Why did the population of monarch butterflies go up in Mexico?

We tell you more about this good news. (Photo: iStock)
We tell you more about this good news. (Photo: iStock)

We tell you which factors led to the repopulation of this species.

The presence of monarch butterflies hibernating in Mexican forests increased by 35% in December 2021, occupying 2.84 hectares (ha) of forest compared with 2.10 hectares reported in the same month for 2020.

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Reasons for the monarch butterfly repopulation

According to the annual report from the National Commission for Protected Natural Areas (CONANP) and the WWF-TELMEX Foundation Partnership, this is −chiefly− due to the early repopulation of butterflies in the south of the United States.

María Luisa Albores, Secretary of the Environment and Natural Resources, said that another factor was a reduction in the use of glyphosate and coordination with ejidos (communal lands) and communities, as well as the training of territorial guardians, all of which benefited these pollinizers.

For example, the federal government is carrying out productive projects with the participation of ejidos and communities from the Biosphere Reserve, which include the sale of honey products, handicrafts, and natural medicines.

Where can you find more butterflies?

This season, four sanctuaries were opened for spotting monarch butterflies: El Rosario (Ocampo Michoacán); Sierra Chincua (Angangueo, Michoacán); Senguio (Senguio, Michoacán); and Piedra Herrada (Valle de Bravo, State of Mexico), receiving around 186,000 visitors.

CONANP shared that the largest colony (1,187 ha) was recorded in the El Rosario ejido (Sierra Campanario sanctuary, Michoacán) and the smallest colony (0.003 ha) was located in the Crescencio Morales ejido (Lomas de Aparicio sanctuary, Michoacán). This colony reappeared after having been found for the last time in 2003-2004.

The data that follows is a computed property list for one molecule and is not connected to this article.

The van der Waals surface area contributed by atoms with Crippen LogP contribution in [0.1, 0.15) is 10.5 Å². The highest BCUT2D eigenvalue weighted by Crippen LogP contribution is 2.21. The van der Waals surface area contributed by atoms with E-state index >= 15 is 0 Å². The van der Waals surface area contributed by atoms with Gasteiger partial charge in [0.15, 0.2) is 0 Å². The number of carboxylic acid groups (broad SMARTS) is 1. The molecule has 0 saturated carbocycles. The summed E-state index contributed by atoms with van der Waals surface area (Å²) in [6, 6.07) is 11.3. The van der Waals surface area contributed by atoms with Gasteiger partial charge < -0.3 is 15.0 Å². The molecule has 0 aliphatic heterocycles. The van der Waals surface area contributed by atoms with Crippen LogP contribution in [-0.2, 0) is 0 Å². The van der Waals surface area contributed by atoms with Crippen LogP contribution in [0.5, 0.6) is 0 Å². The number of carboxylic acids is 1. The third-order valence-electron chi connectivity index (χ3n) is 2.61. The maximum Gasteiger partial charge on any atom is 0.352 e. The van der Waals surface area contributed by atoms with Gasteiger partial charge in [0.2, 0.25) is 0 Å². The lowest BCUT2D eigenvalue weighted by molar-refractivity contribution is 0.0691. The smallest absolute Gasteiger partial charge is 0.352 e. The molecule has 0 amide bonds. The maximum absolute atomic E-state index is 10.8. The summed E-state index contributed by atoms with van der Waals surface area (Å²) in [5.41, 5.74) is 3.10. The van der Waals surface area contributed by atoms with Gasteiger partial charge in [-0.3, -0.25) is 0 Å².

Butterflies were also present in the municipality of Atlautla, neighboring the lztaccíhuatl-Popocatépetl National Park, but a compact colony was not established.

Jorge Rickards, Director General of WWF Mexico, said that the increase in monarch butterflies this season is good news, as they had surpassed the 2.10 ha recorded in 2020-2021.

“In 2018-2019, the area occupied by the butterflies for hibernation was 6.05 hectares, which tells us we must continue working to maintain this trend and reinforce protection measures from Mexico, the United States, and Canada. Monarch butterflies are important pollinizers, and their migration favors the reproduction —with greater diversity— of flowering plants, which benefits other species in natural systems and contributes to the production of food for human consumption in productive systems.”

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Sergio Arcíbar